Duke chased early as Bucs denied sweep
Lefty gives up four Braves runs in shortest start of career
PITTSBURGH -- On the heels of two well-played, fundamentally-sound games against the Braves, the Pirates closed out the three-game set with a thud on Wednesday.
The shortest start of Zach Duke's career sent the evening spiraling early. And some uninspiring assistance from the bullpen didn't help stir those of the 13,113 on hand at PNC Park hoping to see the Pirates clinch their first three-game sweep of the Braves since 1994.
Rather, Wednesday's 9-3 defeat to Atlanta was yet another instance in which the Pirates couldn't sustain momentum from an uplifting victory the day before. The team also lost a chance to string together three straight wins for the first time since the All-Star break.
"We played two great games," manager John Russell said. "You see what starting pitching can do for you. We didn't do that tonight."
The tone for this loss was set in the first, as Duke came out lacking command and fooling nobody. Three of Atlanta's first four hitters singled, giving the Braves their first lead of the series. After an out and a walk, Duke surrendered two more runs on Alex Gonzalez's single up the middle.
"Just wasn't commanding the ball," Duke said. "I wasn't able to put the fastball where I wanted to. The times I did, it found a hole."
It didn't get any better in the second.
After opposing starter Derek Lowe drove a ball into the left-center-field gap for a leadoff double, Duke gave up a single and issued another walk. That was all Russell cared to see. He lifted his starter with the bases loaded.
"Didn't have much," Russell said. "There's not much else you can say. He just didn't have much tonight."
Anything in particular that doomed Duke's outing?
"Nope," Russell said. "Just struggled."
Duke had never previously exited a start fewer than two innings into it. However, this did mark the ninth time in 2010 that Duke hasn't lasted more than five innings.
His ERA rose to 5.47 -- the highest it's been since June -- and his record fell to 7-13. The loss also snapped a modest two-game winning streak for the lefty, whose results have been up-and-down all year.
"It's tough," Duke said. "The toughest part for me is that I left eight innings for the bullpen to cover. That's what bothers me. Just have to put this one out of memory and prepare for the next start."
From a team standpoint, the quick in-and-out outings from the starters have piled up. With Duke's poor performance accounted for, Pittsburgh has had 12 starts last three or fewer innings this year. Six different starters have at least one to their name, with Paul Maholm, Charlie Morton and Ross Ohlendorf owning three apiece.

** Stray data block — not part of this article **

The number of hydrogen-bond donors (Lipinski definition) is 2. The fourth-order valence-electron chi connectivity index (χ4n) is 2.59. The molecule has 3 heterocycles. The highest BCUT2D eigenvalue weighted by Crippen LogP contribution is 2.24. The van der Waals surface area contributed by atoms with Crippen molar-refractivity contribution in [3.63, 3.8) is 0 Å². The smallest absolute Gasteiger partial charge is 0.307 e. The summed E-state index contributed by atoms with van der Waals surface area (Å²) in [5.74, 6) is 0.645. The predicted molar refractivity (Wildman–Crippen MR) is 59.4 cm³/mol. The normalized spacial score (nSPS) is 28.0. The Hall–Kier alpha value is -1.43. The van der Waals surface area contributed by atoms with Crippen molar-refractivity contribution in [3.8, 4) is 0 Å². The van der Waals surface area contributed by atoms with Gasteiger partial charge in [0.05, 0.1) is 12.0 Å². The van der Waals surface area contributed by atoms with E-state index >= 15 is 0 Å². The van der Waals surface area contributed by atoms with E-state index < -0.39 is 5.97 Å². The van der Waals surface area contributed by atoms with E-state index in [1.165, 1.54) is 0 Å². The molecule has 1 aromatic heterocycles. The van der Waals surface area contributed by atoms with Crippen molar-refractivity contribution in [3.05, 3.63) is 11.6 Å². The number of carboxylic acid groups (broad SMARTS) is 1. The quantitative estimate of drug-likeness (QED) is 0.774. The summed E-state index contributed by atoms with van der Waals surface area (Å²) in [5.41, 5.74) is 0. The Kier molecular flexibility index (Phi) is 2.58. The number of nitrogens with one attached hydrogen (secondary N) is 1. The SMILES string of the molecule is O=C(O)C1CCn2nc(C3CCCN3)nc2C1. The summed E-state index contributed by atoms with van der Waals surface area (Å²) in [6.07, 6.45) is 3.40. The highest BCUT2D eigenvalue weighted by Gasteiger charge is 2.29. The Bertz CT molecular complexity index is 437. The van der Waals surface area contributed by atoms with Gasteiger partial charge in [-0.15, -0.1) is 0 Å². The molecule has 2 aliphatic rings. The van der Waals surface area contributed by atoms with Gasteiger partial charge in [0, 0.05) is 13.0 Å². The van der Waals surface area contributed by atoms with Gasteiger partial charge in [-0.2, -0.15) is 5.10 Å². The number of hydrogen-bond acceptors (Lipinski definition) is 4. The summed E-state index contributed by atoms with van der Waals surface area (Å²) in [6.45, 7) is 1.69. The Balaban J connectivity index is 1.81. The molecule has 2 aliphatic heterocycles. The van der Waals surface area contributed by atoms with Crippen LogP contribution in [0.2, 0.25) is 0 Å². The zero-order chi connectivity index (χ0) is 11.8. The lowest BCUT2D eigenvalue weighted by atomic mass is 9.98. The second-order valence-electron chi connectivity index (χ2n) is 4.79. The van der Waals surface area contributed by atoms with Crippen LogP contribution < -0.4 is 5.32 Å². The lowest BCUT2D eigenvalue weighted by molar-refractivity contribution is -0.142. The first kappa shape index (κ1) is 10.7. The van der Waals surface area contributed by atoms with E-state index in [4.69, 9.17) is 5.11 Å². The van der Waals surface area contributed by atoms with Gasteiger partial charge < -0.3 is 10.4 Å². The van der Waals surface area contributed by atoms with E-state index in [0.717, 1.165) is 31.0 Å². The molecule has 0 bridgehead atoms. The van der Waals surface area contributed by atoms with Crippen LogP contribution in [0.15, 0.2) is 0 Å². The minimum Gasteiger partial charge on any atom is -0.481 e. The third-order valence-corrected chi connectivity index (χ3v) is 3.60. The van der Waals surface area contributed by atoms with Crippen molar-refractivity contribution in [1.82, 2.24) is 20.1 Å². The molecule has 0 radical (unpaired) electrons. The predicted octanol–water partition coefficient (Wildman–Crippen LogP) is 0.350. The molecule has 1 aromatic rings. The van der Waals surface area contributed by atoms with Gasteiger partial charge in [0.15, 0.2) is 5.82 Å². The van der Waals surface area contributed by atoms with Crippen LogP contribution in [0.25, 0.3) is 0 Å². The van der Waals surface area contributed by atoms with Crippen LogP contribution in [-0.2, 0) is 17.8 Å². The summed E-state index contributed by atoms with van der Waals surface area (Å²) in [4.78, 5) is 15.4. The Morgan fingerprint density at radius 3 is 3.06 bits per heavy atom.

And team results aside, Duke certainly can't afford to end the season without a bounce back. He's due to be arbitration-eligible again after the season, which puts him in line for a raise from his $4.3 million salary this season.
His inconsistencies to this point likely have him at risk to be non-tendered this winter if the Pirates don't believe the left-hander is worth the financial commitment.
Still, Duke knows what it will take to prove he can be an asset in this rotation.
"Just staying consistent with my delivery and locating that ball," he said. "That's it."
Duke's departure didn't usher in much better success for the pitching staff. Daniel McCutchen got out of the second-inning mess by allowing only one run. He wouldn't be so fortunate in the fourth, though, as Atlanta batted around and plated four more.
Russell went through six more relievers to piece together the final 6 2/3 innings. In surrendering nine runs, the Bucs' staff gave up at least eight runs in three of the six games played this homestand.
The Pirates' offense hardly had an opening with the Braves' early output, but the chances of much good happening appeared doomed before the game even started. Lowe entered Wednesday with a 9-0 record in nine career starts against Pittsburgh. No active pitcher has more wins when winning every start against the same team.
Lowe wasn't dominant -- the Pirates strung together three straight singles in the first, in fact -- but limited the damage to Jose Tabata's fifth-inning run-scoring single. He picked up his 10th career win against Pittsburgh with the six-inning start.
"The game pretty much came down to one pitch in the first inning," Lowe said. "We got three runs and they came back and loaded the bases, and it came down to the pitch to Ryan Doumit and I was able to make it and then we just kept piling on."
Lowe got a called third strike on Doumit with the bases full to get out of that first-inning jam.
The blowout loss prompted Russell to use 21 players in the contest. Two of them -- Alex Presley and Pedro Ciriaco -- made their Major League debuts, and both collected their first Major League hits in Pittsburgh's two-run ninth. Ciriaco drove in the first run of the frame with a double in his first at-bat.
"It felt pretty good," he said. "I was excited and a little nervous. I got a pretty good pitch to hit and finally I did it."
Presley then beat Atlanta first baseman Freddie Freeman to the bag to collect his after striking out in his first big league at-bat.
"After Pedro got his, it made me want mine even more," the outfielder said. "I was just glad I was able to get up there and get another chance tonight so I didn't have to think about it."
Brandon Moss made his season debut, too, also collecting a ninth-inning hit. His appearance pushed the number of different players used by the Pirates this season a club-record 50.
The eight pitchers Pittsburgh used matched a team record for most in a nine-inning game. It had been done three previous times, most recently in September 2007.
Jenifer Langosch is a reporter for MLB.com. This story was not subject to the approval of Major League Baseball or its clubs.